BB10 fails – So is BlackBerry finally finished?

Almost since that day, BlackBerry have been on the decline. The iPhone has fallen into the typical aggressive Apple update cycle, with the latest incarnation, the iPhone 5S and/or the iPhone 6 set to launch this september. During this time Samsung have grown exponentially too, to the point that they are now the dominant market leaders, with a 75% market share in the mobile space. All of this had left BlackBerry on the scrap-heap – that was until the BlackBerry 10 OS launch and their new range of smart phones powered by it launched this year. BB10 was heralded as the saviour of the company, so what happened?

Read: Is this the iPhone 6?

Essentially, not a lot. The company lost over $84 million during Q2, forcing them into a series of climb-down, including the discontinuation of their failed playbook tablet. Whilst this loss significantly trumps the one they made during the corresponding quarter of 2012 – that loss was a ghastly $518 million – this one is in some ways worse. Last year, the company were investing heavily in the technology required to fight back. On the back of the much heralded BB10, and the significant marketing push that came with its launch, this years loss of $84 is significantly worse than analysts forecast. To further compound the bad news, Blackberry have confirmed that they will post a loss for Q3 as well.

This poor performance has clearly left the investors unimpressed. Early trading on Friday saw an immediate 25% wiped off the company’s value. With more bad news forecast, alongside the upcoming launches from Apple and Samsung during Q3, things are beginning to look seriously bleak at BlackBerry.

Read: Are BLackBerry right, are tablets just a fad?

A CEO in denial

Perhaps of most concern is the apparent state of denial that the companies Chief executive Thorstein Heins has found himself in. In a recent statement, Heins said the company was continuing to focus on the global roll-out of BB10 and was confident it would be a hit with customers.


“We are still in the early stages of this launch, but already, the Blackberry 10 platform and Blackberry Enterprise Service 10 are proving themselves to customers to be very secure, flexible and dynamic mobile computing solutions,” Heins, BB CEO

The BlackBerry Z10 flops

A significant part of the company’s turnaround strategy lay at the feet of the BlackBerry Z10, which launched last quarter as their new flagship smartphone. Ditching the iconic BlackBerry keyboard – which remains one of the enduring popular BlackBerry features – the Z10 closer resembled other popular smartphones.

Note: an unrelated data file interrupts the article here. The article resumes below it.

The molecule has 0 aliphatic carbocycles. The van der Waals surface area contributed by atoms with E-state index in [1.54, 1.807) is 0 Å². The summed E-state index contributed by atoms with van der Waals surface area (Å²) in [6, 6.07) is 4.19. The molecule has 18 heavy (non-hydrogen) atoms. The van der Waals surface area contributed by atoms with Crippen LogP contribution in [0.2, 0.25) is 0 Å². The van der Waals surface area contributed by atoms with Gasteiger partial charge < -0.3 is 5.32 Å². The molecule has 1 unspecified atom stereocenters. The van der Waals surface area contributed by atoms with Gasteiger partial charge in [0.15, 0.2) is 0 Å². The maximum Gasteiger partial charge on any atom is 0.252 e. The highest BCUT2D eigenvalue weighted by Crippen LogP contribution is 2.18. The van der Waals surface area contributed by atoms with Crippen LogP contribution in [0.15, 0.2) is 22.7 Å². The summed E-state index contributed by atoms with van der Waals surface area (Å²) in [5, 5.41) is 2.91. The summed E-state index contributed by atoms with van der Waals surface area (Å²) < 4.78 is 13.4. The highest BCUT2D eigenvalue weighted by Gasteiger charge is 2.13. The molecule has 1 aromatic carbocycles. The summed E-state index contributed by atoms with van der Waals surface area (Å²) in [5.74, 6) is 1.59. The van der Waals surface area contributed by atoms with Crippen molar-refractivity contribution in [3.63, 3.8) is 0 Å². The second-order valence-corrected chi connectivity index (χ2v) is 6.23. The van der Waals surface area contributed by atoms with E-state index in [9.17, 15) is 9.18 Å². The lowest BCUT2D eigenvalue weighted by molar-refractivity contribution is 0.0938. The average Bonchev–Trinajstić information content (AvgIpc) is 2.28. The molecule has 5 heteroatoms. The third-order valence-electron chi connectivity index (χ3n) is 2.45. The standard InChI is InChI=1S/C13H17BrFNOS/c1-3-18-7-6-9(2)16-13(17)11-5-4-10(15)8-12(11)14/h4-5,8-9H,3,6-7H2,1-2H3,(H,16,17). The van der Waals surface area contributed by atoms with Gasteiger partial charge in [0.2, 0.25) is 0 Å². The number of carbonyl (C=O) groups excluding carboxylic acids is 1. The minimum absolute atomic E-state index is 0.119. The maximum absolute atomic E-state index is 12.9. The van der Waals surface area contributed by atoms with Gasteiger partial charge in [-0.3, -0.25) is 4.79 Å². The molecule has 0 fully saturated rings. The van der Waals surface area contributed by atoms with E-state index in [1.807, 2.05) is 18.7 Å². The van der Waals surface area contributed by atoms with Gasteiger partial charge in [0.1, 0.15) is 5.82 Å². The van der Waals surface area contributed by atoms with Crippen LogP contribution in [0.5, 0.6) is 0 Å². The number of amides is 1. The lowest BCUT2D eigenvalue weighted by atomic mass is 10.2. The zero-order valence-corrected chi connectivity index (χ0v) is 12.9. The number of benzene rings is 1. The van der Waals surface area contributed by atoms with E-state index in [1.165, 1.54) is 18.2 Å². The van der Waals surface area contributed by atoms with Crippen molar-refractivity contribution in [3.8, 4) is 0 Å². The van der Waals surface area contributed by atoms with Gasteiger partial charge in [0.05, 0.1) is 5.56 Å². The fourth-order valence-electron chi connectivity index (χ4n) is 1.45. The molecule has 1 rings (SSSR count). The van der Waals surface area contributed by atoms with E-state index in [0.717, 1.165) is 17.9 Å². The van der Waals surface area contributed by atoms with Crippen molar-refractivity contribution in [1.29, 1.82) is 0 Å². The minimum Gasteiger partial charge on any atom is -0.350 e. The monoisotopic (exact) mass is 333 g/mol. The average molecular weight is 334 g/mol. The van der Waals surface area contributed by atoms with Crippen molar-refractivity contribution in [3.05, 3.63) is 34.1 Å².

City Analysts were especially keen to measure the performance of the Z10 in the market, as it has just completed its first quarter of sales in the USA. Whilst granular stats have not yet been made available, Blackberry have released one damming statistic:

Blackberry said that it had shipped 6.8 million phones overall in its first quarter, which compares to 7.8 million in the same three-month period last year. That means that despite the launch of the Z10, as well as the Q10 which did feature the popular QWERTY keyboard, BlackBerry still leaked one million sales over 2013 v 2012.

“It doesn’t bode well for the initial Blackberry 10 launch, particularly the Z10. But even the outlook for a second-quarter loss doesn’t bode well for the Q10 either,”  Brian Colello, Morningstar analyst .


Colello is right, quite simply because smart phones are not like vintage wines – their sales do not increase over time. The rapid fire nature of the technology sector in general and the smart phone sector specifically means that new phones have a very limited time frame in order to win the market.

Blackberry face an ever more competitive landscape, and this is only set to get worse this year.

BlackBerry: A company with no identity and declining sales – are they now finished?

When BlackBerry first hit the market, they resonated strongly with the business community. bizarrely, they spent many of the intervening years chasing the younger market, especially with their popular BBM (BlackBerry Messenger) service. During this time they lost their identity, and that perhaps more than anything, has really hurt them. This was eloquently noted by Daniel Ernst, from Hudson Square research:


“They’re not the high-end provider any more, they’re not Apple. They’re not the low-end provider, they’re not Nokia. So they are in the middle and they do relatively low volumes. It’s difficult to make great margins on that kind of volume, so I would say the outlook is quite negative.”

It is now difficult to see where the company can go. There’s little doubt that they put a lot into the big push of 2013. They invested heavily, perhaps wagering a significant chunk of their remaining cash reserves. Despite the denials, BB10 has failed. It is not going to pick up steam during a quarter that will see the arrival of the new iPhone and new releases from Samsung. So the negative outlook may actually be a terminal outlook. Whilst we asked if BlackBerry are now finished, it does appear that they may be reaching their swan song. They may not quite be beyond saving, but it would take a person with incredible vision and direction to pull it off – where is Steve Jobs when you need him?